For entrees, Tiger offers several choices of tempura dinners, udon soups, and donburi, or rice bowls. (The first two I can recommend, but the donburi was a dud—a few shrimp tempura and a giant bowl of rice.) The most interesting dishes are those described by Edevold's rather hyperbolic copywriting. The "EXPLOSION of FLAVORS!" promised in a dish called J.R. and the Volcano was actually a rather muted, though tasty, medley. The dish is a heaping pile of raw fish mixed with sliced strawberries and mango, its soft creaminess perked up with kaiware sprouts, fish roe, and fuzzy tempura flakes. Among the ladies-who-lunch, the Volcano could become the new chicken salad—if so, we may soon see Tiger Sushi 3 in the western suburbs.
Mixing fruit and fish might not seem very Japanese, but neither does serving ceviche or a New York sirloin with port sauce and Amish blue cheese—both of which are on Tiger's menu. I tried the very un-Japanese-seeming fish tacos—two grilled flour tortillas filled with tataki-style seared ahi tuna, tomatoes, greens, and fresh mozzarella, of all things. When splashed with a bit of chili-lime-wasabi Tiger Sauce and dunked in chili sour cream, they reminded me a bit of a mid-'90s wrap.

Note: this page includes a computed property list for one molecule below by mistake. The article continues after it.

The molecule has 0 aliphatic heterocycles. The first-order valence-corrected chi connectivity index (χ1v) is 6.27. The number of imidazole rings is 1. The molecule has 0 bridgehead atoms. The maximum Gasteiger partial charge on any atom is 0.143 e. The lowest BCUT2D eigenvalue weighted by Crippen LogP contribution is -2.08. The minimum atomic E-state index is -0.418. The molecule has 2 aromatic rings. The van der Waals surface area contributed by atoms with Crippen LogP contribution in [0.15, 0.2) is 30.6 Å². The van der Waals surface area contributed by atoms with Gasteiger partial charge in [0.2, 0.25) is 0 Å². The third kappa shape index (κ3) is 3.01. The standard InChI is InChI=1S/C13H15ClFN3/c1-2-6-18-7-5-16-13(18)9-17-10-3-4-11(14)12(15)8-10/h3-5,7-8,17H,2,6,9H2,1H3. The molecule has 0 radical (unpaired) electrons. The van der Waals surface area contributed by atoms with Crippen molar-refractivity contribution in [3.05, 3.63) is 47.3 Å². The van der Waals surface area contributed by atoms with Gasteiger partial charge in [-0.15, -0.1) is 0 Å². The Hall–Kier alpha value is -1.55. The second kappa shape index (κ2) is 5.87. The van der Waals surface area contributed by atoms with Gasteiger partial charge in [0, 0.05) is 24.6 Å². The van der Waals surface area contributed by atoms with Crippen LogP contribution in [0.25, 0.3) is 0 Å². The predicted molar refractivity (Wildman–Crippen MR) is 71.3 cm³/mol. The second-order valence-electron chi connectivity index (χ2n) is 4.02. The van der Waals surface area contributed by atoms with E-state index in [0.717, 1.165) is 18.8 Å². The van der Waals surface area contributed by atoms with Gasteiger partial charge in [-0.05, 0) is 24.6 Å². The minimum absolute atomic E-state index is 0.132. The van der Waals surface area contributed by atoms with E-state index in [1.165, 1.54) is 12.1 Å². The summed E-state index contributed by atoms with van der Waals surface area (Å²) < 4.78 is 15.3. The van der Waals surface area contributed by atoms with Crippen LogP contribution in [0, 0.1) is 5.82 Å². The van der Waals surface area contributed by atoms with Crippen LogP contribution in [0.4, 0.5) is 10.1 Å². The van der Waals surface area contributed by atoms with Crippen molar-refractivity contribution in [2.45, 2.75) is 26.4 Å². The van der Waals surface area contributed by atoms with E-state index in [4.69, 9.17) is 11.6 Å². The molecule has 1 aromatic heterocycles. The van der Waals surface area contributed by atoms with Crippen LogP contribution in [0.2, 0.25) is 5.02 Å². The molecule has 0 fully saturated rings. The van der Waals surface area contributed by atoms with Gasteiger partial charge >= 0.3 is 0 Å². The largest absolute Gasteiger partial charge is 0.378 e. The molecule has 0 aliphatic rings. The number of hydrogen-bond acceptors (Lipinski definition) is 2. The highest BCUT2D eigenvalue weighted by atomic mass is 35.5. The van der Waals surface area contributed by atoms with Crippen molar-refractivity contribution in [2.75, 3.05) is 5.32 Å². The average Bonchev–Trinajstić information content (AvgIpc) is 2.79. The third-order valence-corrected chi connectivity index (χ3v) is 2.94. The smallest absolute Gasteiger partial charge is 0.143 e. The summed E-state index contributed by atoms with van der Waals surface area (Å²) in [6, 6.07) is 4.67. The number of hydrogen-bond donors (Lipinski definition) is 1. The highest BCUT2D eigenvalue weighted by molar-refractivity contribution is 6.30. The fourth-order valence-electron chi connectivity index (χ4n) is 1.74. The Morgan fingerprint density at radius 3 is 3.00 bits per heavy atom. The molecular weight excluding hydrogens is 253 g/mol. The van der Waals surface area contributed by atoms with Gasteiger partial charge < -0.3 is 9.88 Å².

One of the best dishes I tried was the beef tataki: paper thin slices of marinated steak, grilled to add a smoky char to the tangy notes of soy, garlic, ginger, lemon juice, and rice vinegar. My other favorite was J.R.'s Blackened Miso Cod, which arrived ultra moist, plump with the punch of a lime-miso marinade, and living up to the menu's assurance it would be "AMAZING!"
The desserts I tried were as creative as they were distressing. The Deep Fried Splendito Cake was a battered and fried pound-cake puck with a chocolate-caramel-mango core that landed in the stomach like a slap shot. Its cloying sweetness was more Splenda than splendid, and it left an odd taste in my mouth. If I could redo my order of the chocolate-drizzled sorbet sandwiches dubbed Little Blue Guppies, I would have asked the kitchen to hold everything but the wafer-thin, pecan-brown sugar cookies.
At times, Tiger Sushi 2 can feel like a sports bar with chopsticks. The stereo plays such classic tunes as Tom Petty's "Free Fallin'" and Elton John's "Tiny Dancer," while the television shows college football games. The sushi chefs give patrons fist-bumps across the bar or sip beers as they work. It may not be very traditional, but neither is the neighborhood.